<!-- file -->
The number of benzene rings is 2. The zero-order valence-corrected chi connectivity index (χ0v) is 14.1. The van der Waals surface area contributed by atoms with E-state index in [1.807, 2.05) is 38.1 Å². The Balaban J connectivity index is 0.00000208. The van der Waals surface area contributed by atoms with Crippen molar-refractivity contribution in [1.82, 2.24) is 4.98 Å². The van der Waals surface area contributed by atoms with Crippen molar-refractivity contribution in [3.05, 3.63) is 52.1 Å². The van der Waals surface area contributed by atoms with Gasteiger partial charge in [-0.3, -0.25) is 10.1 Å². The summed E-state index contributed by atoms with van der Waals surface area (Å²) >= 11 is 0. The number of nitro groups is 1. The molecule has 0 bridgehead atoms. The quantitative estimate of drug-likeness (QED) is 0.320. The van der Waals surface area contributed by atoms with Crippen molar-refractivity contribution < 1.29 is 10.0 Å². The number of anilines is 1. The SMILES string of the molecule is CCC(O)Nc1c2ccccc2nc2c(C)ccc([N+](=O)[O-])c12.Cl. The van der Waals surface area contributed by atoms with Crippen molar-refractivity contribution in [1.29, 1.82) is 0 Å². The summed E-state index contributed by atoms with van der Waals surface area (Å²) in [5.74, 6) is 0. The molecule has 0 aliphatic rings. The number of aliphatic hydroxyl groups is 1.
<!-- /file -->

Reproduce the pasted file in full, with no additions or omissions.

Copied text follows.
The number of benzene rings is 2. The zero-order valence-corrected chi connectivity index (χ0v) is 14.1. The van der Waals surface area contributed by atoms with E-state index in [1.807, 2.05) is 38.1 Å². The Balaban J connectivity index is 0.00000208. The van der Waals surface area contributed by atoms with Crippen molar-refractivity contribution in [1.82, 2.24) is 4.98 Å². The van der Waals surface area contributed by atoms with Crippen molar-refractivity contribution in [3.05, 3.63) is 52.1 Å². The van der Waals surface area contributed by atoms with Gasteiger partial charge in [-0.3, -0.25) is 10.1 Å². The summed E-state index contributed by atoms with van der Waals surface area (Å²) >= 11 is 0. The number of nitro groups is 1. The molecule has 0 bridgehead atoms. The quantitative estimate of drug-likeness (QED) is 0.320. The van der Waals surface area contributed by atoms with Crippen molar-refractivity contribution < 1.29 is 10.0 Å². The number of anilines is 1. The SMILES string of the molecule is CCC(O)Nc1c2ccccc2nc2c(C)ccc([N+](=O)[O-])c12.Cl. The van der Waals surface area contributed by atoms with Crippen molar-refractivity contribution in [1.29, 1.82) is 0 Å². The summed E-state index contributed by atoms with van der Waals surface area (Å²) in [5.74, 6) is 0. The molecule has 0 aliphatic rings. The number of aliphatic hydroxyl groups is 1.